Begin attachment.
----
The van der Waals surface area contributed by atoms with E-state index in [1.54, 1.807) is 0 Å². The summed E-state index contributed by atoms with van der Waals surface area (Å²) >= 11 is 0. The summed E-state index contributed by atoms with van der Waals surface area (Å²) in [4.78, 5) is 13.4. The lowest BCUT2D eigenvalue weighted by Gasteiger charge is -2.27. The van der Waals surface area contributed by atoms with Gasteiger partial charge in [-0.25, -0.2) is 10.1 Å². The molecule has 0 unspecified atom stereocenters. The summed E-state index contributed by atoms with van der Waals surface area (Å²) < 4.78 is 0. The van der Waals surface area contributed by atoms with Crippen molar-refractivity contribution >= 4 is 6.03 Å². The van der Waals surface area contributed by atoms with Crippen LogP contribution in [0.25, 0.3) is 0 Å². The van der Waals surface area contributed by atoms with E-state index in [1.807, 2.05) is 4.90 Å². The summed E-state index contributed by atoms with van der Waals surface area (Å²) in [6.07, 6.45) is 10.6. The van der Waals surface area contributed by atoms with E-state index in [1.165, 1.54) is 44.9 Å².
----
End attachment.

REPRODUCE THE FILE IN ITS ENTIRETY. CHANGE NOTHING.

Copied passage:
The van der Waals surface area contributed by atoms with E-state index in [1.54, 1.807) is 0 Å². The summed E-state index contributed by atoms with van der Waals surface area (Å²) >= 11 is 0. The summed E-state index contributed by atoms with van der Waals surface area (Å²) in [4.78, 5) is 13.4. The lowest BCUT2D eigenvalue weighted by Gasteiger charge is -2.27. The van der Waals surface area contributed by atoms with Gasteiger partial charge in [-0.25, -0.2) is 10.1 Å². The molecule has 0 unspecified atom stereocenters. The summed E-state index contributed by atoms with van der Waals surface area (Å²) < 4.78 is 0. The van der Waals surface area contributed by atoms with Crippen molar-refractivity contribution >= 4 is 6.03 Å². The van der Waals surface area contributed by atoms with Crippen LogP contribution in [0.25, 0.3) is 0 Å². The van der Waals surface area contributed by atoms with E-state index in [1.807, 2.05) is 4.90 Å². The summed E-state index contributed by atoms with van der Waals surface area (Å²) in [6.07, 6.45) is 10.6. The van der Waals surface area contributed by atoms with E-state index in [1.165, 1.54) is 44.9 Å².